It is meant to be "the best example of mannerism style in central east Europe". From the outside the building looks rather short and shabby, but from the inside it is designed to look deceptively soaring, with a high dome roof above the small and cramped roof. There is a fresco of the last supper painted which has Judas portrayed as the devil, resulting in the archbishop Soikosvsky refusing to consecrate the building. There is also a disguised door hiding a secret passage from the chapel to their house.


We then visited the pharmacy museum, which was out the back of a working pharmacy called "Under the Black Eagle" which had been open since 1735. John was very interested in their condom selection, which included typical names such as "Romantic Love", "Lust" and so forth, along with the more disturbing "Forced".

Boyim chapel, 1671, Lviv
The building itself was built in 1613. The museum was surprisingly large, with a pill room with various old "medicines" (opium, arsenic, etc) and pill making machines, a herb room (including mandrake root), an odd set of stairs that wound around an inner courtyard (shared with a couple of families that lived in the same building) and up to the alchemy laboratory, complete with stuffed crocodiles, owls, blowfish, a human skull, and various glass equipment. Then down into the dungeons for the medieval laboratory and wine storage.


We then visited a number of different churches, the Armenian Cathedral, founded in 1363, the late 17th century Transfiguration Church, the impressive Dominican Church and Monastery with a small square out the back which had a second hand book fair (we bought a Ukrainian phrase book and a Soviet "learn to speak English" book with amusing chapters on American history) and a statue for the first man to bring the printing press to the Ukraine (after he was driven out of Russia by the Church).

Ploshcha Rynok, Lviv
We saw the Royal Arsenal, built in 1639 to hold weaponry for war against the Turks (it now has city archives) along with remnants of the city walls and the Gunpowder Tower. We saw the Assumption Church and the Three Saints chapel (built between 1591 and 1629) with the 65m tall Kornyskt Bell Tower (built 1578 to 1591). We walked past the Bernadine Church and Monastery (built in the 17th century) and then had Japanese for lunch in a very trendy cafe on Prospekt Svobody.


After lunch we walked to Lychakiv Cemetery, an interesting walk past the main university. The cemetery is beautiful and overgrown, full of elaborate crypts, tombs and statues. We see the grave of Ivan Franko (1857-1916), who is considered a Ukrainian nationalist and freedom fighter for his subversive writings, which was topped by a large statue of a stone mason in action. We also found a graveyard for the veterans of a war fought in the 1860s (it took us a long time to work that out, as the graves were all in unison, but the dates of death varied greatly), but we couldn't think of what war Lviv would have been involved in at that time (added note - we were told later it was a Polish uprising against the Russians). The cemetery is not the original Lviv cemetery, that used to be in the centre of town, right next to the main drinking water wells, until the Austrians took over and moved it out of town for purposes of hygiene.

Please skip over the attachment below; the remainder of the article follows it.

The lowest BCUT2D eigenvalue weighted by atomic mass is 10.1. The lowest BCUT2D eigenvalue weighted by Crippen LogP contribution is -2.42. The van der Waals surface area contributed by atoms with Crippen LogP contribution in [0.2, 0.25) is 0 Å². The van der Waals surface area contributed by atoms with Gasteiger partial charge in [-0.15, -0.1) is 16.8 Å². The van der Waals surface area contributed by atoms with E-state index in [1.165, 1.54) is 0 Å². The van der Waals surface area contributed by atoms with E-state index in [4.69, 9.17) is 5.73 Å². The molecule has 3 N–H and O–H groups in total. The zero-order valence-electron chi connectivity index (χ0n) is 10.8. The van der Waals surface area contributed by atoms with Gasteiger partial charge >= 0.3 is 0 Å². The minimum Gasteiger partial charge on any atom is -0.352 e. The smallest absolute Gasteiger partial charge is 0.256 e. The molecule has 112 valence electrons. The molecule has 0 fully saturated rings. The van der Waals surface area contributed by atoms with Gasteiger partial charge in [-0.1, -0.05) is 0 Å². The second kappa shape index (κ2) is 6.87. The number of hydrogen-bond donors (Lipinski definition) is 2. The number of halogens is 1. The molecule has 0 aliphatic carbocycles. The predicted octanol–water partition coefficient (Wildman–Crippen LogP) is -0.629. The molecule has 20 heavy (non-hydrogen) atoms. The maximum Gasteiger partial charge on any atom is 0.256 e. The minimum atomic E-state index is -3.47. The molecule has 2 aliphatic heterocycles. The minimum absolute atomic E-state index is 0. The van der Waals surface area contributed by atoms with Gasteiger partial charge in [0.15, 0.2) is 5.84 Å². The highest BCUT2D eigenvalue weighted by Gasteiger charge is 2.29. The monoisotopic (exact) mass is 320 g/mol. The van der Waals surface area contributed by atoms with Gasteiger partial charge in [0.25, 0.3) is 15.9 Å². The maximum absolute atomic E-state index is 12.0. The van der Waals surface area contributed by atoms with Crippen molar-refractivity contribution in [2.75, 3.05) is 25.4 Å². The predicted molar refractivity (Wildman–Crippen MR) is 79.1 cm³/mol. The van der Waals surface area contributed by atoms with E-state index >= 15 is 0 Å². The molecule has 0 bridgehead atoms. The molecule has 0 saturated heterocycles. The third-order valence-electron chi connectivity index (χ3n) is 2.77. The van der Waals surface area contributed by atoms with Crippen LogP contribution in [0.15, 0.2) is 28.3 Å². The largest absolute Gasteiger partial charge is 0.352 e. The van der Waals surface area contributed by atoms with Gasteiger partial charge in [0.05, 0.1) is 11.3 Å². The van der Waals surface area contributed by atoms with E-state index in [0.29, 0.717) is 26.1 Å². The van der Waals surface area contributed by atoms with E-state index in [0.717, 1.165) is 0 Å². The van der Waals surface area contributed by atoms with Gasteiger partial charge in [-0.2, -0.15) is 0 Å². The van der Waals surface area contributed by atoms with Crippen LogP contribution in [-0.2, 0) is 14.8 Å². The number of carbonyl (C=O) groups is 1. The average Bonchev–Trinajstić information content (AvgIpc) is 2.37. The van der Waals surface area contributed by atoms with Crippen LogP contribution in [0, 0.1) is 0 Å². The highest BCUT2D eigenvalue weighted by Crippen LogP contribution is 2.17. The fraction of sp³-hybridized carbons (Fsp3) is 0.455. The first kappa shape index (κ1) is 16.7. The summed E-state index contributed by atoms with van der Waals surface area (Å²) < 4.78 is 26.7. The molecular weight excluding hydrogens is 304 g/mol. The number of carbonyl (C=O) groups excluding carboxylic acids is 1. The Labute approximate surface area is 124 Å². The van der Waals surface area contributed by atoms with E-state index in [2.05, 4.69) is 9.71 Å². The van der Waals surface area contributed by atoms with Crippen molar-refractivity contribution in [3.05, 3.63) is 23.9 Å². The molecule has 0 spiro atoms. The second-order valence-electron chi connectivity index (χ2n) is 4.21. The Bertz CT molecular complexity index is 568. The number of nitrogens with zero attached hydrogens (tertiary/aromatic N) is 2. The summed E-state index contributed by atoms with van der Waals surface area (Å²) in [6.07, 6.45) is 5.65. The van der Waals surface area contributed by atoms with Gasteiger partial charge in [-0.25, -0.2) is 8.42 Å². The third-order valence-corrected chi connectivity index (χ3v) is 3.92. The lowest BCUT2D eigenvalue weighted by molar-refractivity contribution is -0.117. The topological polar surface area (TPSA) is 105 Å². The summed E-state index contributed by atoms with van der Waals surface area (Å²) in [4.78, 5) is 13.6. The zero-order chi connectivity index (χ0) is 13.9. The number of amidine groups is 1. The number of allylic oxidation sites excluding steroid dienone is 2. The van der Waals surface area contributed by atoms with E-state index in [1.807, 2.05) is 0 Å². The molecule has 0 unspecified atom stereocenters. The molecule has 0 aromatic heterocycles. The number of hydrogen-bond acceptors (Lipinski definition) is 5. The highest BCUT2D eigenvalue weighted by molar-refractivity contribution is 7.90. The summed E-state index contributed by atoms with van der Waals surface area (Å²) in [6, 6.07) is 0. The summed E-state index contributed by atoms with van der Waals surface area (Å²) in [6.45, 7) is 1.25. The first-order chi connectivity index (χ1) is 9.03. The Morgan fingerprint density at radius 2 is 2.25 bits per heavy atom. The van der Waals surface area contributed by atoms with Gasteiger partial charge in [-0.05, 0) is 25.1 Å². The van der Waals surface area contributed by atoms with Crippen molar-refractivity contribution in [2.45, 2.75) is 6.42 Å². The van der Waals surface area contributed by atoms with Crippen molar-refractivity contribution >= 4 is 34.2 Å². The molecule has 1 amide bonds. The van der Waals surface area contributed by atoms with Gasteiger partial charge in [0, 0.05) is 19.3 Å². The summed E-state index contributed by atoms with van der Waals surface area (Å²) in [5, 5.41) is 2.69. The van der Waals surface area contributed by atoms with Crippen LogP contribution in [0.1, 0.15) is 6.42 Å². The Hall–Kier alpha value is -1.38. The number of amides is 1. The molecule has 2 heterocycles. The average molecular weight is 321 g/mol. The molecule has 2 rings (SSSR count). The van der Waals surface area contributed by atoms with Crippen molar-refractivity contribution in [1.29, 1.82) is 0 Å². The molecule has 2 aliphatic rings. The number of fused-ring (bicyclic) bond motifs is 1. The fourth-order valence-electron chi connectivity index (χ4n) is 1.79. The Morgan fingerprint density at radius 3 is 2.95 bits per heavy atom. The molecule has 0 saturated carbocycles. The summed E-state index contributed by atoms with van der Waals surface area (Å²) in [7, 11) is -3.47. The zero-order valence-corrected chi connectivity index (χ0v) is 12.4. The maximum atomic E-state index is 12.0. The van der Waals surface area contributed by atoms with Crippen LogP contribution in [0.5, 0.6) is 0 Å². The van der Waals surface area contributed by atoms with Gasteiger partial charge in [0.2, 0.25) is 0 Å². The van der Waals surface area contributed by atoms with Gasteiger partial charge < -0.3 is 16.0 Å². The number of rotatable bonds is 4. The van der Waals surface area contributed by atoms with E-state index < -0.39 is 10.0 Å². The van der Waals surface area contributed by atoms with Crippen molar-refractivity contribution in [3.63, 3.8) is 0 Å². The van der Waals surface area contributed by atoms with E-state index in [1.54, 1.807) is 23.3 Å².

In the evening, Lydia had a nap while John and I drank a few beers in the beautiful weather outside. I read a few interesting chapters from the history book while John wrote in his diary. I'm not sure if it was written as a joke or by someone who new a few names and phrases but had no comprehension of American history. The first three quarters of the book is normal, with background on Russian and eastern European history, but the last section was comical, talking about Coulombs finding America as he fled from religious persecution. The section on the Ku Klux Klan was a good example "a group of Southerners who had nothing to wear but sheets with holes in them and always looked as if they had just come from a Halloween party. It was these Klux who introduced phonetic spelling and gave us such words as Kleenex, Krispies and Krazy Kat".


In the evening we met our group and then went out for dinner at a Medieval theme restaurant. Theme restaurants are the main stay in the Ukraine (I guess people stay at home if they just want Ukrainian food in a normal place). I ordered a potato and mushroom dish which ended up just being fries and lots of beer. John and I then talked into the early hours of the morning while Lydia went to sleep, only to be woken up at 2am by a tipsy Adrian.

genetravelling says:
I love your writing. So well-researched, thoughtful, informative and interesting.
Posted on: Sep 05, 2009
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Ploshcha Rynok, Lviv
Ploshcha Rynok, Lviv
Ploshcha Rynok, Lviv
Ploshcha Rynok, Lviv
The streets of Lviv
The streets of Lviv
In the Armenian district, Lviv
In the Armenian district, Lviv
The Pharmacy Museum out the back o…
The Pharmacy Museum out the back …
The grave of Ivan Franko (1857-191…
The grave of Ivan Franko (1857-19…
Boyim chapel, 1671, Lviv
Boyim chapel, 1671, Lviv
Ploshcha Rynok, Lviv
Ploshcha Rynok, Lviv
Lviv
photo by: Biedjee